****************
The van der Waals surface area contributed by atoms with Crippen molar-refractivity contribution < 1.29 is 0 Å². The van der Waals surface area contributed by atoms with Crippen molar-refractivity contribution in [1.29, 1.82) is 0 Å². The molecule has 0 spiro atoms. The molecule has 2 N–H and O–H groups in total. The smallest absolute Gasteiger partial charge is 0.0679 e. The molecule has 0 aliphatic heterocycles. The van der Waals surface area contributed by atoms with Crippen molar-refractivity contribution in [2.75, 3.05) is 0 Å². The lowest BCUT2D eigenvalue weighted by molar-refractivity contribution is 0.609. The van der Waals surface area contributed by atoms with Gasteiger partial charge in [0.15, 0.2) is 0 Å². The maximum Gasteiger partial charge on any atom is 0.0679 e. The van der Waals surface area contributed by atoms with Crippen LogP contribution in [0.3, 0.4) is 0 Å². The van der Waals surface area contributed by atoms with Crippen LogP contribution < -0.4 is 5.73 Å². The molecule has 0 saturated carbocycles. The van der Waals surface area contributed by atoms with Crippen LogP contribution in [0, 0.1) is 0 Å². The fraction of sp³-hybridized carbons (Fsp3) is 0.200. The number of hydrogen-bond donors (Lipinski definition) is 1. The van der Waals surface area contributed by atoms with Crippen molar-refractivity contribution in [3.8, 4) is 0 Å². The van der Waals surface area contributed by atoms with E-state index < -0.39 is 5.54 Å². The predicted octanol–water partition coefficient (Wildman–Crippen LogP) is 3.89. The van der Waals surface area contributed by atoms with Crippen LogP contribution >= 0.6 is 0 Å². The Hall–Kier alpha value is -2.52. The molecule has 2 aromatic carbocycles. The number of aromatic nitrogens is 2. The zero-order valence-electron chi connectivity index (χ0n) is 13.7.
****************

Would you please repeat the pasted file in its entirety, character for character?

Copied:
The van der Waals surface area contributed by atoms with Crippen molar-refractivity contribution < 1.29 is 0 Å². The van der Waals surface area contributed by atoms with Crippen molar-refractivity contribution in [1.29, 1.82) is 0 Å². The molecule has 0 spiro atoms. The molecule has 2 N–H and O–H groups in total. The smallest absolute Gasteiger partial charge is 0.0679 e. The molecule has 0 aliphatic heterocycles. The van der Waals surface area contributed by atoms with Crippen molar-refractivity contribution in [2.75, 3.05) is 0 Å². The lowest BCUT2D eigenvalue weighted by molar-refractivity contribution is 0.609. The van der Waals surface area contributed by atoms with Gasteiger partial charge in [0.15, 0.2) is 0 Å². The maximum Gasteiger partial charge on any atom is 0.0679 e. The van der Waals surface area contributed by atoms with Crippen LogP contribution in [0.3, 0.4) is 0 Å². The van der Waals surface area contributed by atoms with Crippen LogP contribution < -0.4 is 5.73 Å². The molecule has 0 saturated carbocycles. The van der Waals surface area contributed by atoms with Crippen LogP contribution in [0, 0.1) is 0 Å². The fraction of sp³-hybridized carbons (Fsp3) is 0.200. The number of hydrogen-bond donors (Lipinski definition) is 1. The van der Waals surface area contributed by atoms with Crippen molar-refractivity contribution in [3.8, 4) is 0 Å². The van der Waals surface area contributed by atoms with E-state index < -0.39 is 5.54 Å². The predicted octanol–water partition coefficient (Wildman–Crippen LogP) is 3.89. The van der Waals surface area contributed by atoms with Crippen LogP contribution >= 0.6 is 0 Å². The Hall–Kier alpha value is -2.52. The molecule has 2 aromatic carbocycles. The number of aromatic nitrogens is 2. The zero-order valence-electron chi connectivity index (χ0n) is 13.7.